Of course your web presence is important as well. Im sure every band is on Facebook. The best thing is to link your band’s facebook page to other music sites(some of which I will mention). I would recommend finding genre specific groups to post to as well as groups in your area. However, I suggest that you “don’t live in a bubble”. Like and share other artists posts, listen to other bands. We are all in the same boat, so if you just post and don’t reciprocate when someone else does than don’t complain when you get poor results. This Group is great for anyone who agrees with this method and wants more fans and likes: The Artist DIY marketing Co-op founded by Jim Rose And all of course are welcome to join this group that I helped co found as well Artists in your Neighborhood

TwitterAnother great way to gain fans(if you know how to use it) You will notice that you will get a group of loyal “reposters”, I suggest including them in any important tweets and include: “RT” which is short for Retweet or asking someone to retweet. Also, you will learn that hastags: # are important, I learned that you should keep it simple like #music, #rock or #video don’t expect to gain interest by putting #checkoutthissongwewerestayedupallnightrecording. More tips on twitter and getting more followers from this blog by Music clout on Twitter promotion

Reverbnation A good all around music site that offers distribution, ways to reach new fans, music charts and even pays artists. It has become the norm that most bands use Reverbnation

Bandcamp A great page for you to post and sell your music. You keep a bigger percentage of your sales then if you sold downloads through a distributor (a topic that I will discuss in further detail in another entry) and you can allow fans to name their own price are among the many features on bandcamp. A highly recommended site to be on.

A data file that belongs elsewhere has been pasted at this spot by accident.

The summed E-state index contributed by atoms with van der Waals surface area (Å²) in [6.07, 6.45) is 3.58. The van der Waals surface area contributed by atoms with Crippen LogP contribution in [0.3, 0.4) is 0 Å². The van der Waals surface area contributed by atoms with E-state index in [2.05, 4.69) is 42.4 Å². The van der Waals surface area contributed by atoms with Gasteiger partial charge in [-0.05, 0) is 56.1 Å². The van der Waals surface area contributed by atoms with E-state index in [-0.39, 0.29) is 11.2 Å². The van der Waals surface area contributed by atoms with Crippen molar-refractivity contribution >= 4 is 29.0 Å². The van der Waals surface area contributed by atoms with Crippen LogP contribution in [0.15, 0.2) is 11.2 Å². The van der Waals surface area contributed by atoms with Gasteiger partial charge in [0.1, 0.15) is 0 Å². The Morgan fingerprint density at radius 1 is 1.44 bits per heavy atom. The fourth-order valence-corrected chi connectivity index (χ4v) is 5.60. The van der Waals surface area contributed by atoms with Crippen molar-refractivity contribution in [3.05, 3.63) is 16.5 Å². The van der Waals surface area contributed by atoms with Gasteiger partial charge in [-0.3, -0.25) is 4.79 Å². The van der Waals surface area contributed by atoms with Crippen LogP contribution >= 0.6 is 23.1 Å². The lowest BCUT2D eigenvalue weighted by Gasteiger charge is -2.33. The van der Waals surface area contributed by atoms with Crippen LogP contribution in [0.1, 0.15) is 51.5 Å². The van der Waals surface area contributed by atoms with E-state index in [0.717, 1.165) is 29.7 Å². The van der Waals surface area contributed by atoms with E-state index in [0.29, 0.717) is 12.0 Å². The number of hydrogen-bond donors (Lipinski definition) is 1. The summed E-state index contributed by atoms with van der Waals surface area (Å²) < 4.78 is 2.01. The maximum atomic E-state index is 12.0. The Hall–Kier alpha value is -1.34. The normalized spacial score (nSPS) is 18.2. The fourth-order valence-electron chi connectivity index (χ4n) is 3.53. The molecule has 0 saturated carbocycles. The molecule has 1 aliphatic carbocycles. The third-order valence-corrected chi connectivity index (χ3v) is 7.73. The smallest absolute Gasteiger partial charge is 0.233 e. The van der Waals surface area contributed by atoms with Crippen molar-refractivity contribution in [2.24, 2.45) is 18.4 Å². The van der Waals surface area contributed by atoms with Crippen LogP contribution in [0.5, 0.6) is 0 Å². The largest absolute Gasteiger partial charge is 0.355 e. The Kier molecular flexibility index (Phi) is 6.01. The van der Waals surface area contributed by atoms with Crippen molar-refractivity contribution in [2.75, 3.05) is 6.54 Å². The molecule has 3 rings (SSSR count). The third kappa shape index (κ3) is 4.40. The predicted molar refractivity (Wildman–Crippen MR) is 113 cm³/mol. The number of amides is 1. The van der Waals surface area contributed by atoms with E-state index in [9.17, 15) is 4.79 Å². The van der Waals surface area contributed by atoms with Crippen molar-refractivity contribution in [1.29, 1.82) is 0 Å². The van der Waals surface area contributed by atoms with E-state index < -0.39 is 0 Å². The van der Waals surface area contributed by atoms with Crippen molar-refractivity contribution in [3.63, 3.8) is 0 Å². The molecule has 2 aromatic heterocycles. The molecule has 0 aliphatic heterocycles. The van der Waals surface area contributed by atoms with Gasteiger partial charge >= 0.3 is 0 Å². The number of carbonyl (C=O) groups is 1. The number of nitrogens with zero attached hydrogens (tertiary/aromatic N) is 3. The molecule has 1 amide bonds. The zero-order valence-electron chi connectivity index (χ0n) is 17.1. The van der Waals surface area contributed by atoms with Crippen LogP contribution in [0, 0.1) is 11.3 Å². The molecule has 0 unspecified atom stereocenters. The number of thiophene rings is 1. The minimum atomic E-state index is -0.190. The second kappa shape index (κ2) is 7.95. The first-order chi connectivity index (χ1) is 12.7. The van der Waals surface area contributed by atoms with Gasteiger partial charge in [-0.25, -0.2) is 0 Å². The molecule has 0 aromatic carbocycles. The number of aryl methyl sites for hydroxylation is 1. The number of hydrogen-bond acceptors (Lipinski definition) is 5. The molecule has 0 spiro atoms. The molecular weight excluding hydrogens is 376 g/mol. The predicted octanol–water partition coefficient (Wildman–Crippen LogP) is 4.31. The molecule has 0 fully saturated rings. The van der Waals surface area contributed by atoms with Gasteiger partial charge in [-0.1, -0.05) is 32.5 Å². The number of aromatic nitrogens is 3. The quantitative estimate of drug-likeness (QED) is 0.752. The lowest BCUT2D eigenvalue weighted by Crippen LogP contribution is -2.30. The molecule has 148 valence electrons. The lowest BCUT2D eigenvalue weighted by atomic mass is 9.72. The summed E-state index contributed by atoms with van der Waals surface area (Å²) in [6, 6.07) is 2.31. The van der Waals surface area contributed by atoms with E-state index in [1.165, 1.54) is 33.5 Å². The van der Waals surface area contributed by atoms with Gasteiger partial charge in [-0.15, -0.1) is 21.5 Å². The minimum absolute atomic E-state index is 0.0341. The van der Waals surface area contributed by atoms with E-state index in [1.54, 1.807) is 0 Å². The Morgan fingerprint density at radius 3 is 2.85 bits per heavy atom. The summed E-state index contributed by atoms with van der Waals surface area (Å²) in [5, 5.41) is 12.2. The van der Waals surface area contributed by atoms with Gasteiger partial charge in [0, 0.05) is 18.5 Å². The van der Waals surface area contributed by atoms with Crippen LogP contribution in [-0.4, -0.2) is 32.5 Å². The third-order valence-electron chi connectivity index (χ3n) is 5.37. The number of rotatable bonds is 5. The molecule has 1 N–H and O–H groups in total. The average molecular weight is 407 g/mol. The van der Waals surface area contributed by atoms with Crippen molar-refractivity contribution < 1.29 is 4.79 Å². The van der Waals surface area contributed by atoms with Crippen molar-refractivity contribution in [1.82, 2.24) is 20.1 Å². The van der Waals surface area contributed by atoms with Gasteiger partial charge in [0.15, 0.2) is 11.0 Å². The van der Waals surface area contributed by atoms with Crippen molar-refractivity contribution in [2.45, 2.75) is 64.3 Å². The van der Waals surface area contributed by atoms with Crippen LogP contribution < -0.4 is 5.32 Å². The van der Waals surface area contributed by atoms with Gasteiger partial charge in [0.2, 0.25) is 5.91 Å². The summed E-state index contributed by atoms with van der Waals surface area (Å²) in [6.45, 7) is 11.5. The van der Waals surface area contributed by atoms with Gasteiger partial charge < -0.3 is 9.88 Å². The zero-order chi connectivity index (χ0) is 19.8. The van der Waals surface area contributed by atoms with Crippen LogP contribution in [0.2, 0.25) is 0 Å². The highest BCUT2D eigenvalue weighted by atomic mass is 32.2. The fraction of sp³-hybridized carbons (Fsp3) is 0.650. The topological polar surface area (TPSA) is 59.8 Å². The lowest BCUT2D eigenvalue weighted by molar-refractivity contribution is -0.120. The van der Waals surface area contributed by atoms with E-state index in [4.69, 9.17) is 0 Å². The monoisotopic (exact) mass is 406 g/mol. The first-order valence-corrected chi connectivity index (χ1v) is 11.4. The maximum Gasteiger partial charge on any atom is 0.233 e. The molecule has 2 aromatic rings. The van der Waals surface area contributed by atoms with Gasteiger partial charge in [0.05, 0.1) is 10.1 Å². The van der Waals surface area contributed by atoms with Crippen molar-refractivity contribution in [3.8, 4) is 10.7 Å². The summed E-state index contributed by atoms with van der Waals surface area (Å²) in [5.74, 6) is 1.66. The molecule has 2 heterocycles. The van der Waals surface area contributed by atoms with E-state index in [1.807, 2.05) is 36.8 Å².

Ourstage This page has features that include their own EPK(Electronic press kit) and monthly contests, some of which are divided by genre where bands can win cash and other prizes. Plus contest winners have another thing to add to their press kits.

Headliner A somewhat Co-op based site where bands help other bands with their promo campaigns and acquire “Band Bucks” for doing so that can be used during their own promo campaigns to promote a show, or release or what not.

Last.FM An internet radio site that has one of the largest music catalogs on the net. Artists can also make money from listeners downloading and streaming their songs.

Webpages for making your own merchandise

Cheap Buttons The names says it all! You can get friendly, fast and reliable service with button package prices starting at 20 dollars

Sticker Guy A great page to get stickers done fast and cheap.

Jak Prints A good page with good customer service for printing mostly anything including clothes, stickers, banners, and more

Cafe Press A page that allows you to set up your own online store for all types of merchandise. You can have your band’s logo on shirts, hats, Coffee mugs, mouse pads, clocks and much more

Spreadshirt A great page for having your band’s shirts printed. You can set up an online store to have shirts and other products printed with digital direct technology and fast shipping straight to your fans

Well, I hope this helps you get some more perspective into how the music business works and will help make it a bit easier for you to get your name out there. In closing I suggest that you be patient and friendly in all your dealings while climbing the ladder. As they say: you will meet the same people on the way up as you do on the way down. Best of luck to you all,Nate

And remember this when something doesn’t work out, oh well after all: